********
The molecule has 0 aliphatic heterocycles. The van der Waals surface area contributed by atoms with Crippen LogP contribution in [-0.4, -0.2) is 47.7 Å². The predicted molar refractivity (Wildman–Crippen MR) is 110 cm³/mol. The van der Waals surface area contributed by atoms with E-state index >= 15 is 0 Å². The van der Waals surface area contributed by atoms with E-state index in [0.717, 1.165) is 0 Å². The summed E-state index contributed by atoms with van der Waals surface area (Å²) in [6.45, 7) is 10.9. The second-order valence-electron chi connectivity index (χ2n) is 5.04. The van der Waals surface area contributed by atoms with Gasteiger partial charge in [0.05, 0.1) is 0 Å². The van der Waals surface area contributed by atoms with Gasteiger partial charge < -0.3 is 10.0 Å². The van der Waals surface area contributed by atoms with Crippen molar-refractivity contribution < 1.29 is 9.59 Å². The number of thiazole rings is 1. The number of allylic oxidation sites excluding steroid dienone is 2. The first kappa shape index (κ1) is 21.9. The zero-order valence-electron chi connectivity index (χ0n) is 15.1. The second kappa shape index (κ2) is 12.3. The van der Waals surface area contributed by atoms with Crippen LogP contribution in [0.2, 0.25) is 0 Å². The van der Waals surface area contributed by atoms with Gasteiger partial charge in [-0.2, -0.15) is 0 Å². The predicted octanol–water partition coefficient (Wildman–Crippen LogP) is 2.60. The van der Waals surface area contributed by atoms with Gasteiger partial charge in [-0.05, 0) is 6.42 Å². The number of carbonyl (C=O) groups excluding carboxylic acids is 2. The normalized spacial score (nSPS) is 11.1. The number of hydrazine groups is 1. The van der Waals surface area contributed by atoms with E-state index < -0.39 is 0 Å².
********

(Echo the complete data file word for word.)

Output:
The molecule has 0 aliphatic heterocycles. The van der Waals surface area contributed by atoms with Crippen LogP contribution in [-0.4, -0.2) is 47.7 Å². The predicted molar refractivity (Wildman–Crippen MR) is 110 cm³/mol. The van der Waals surface area contributed by atoms with E-state index >= 15 is 0 Å². The van der Waals surface area contributed by atoms with E-state index in [0.717, 1.165) is 0 Å². The summed E-state index contributed by atoms with van der Waals surface area (Å²) in [6.45, 7) is 10.9. The second-order valence-electron chi connectivity index (χ2n) is 5.04. The van der Waals surface area contributed by atoms with Gasteiger partial charge in [0.05, 0.1) is 0 Å². The van der Waals surface area contributed by atoms with Gasteiger partial charge < -0.3 is 10.0 Å². The van der Waals surface area contributed by atoms with Crippen molar-refractivity contribution < 1.29 is 9.59 Å². The number of thiazole rings is 1. The number of allylic oxidation sites excluding steroid dienone is 2. The first kappa shape index (κ1) is 21.9. The zero-order valence-electron chi connectivity index (χ0n) is 15.1. The second kappa shape index (κ2) is 12.3. The van der Waals surface area contributed by atoms with Crippen LogP contribution in [0.2, 0.25) is 0 Å². The van der Waals surface area contributed by atoms with Gasteiger partial charge in [-0.2, -0.15) is 0 Å². The predicted octanol–water partition coefficient (Wildman–Crippen LogP) is 2.60. The van der Waals surface area contributed by atoms with Gasteiger partial charge in [-0.05, 0) is 6.42 Å². The number of carbonyl (C=O) groups excluding carboxylic acids is 2. The normalized spacial score (nSPS) is 11.1. The number of hydrazine groups is 1. The van der Waals surface area contributed by atoms with E-state index < -0.39 is 0 Å².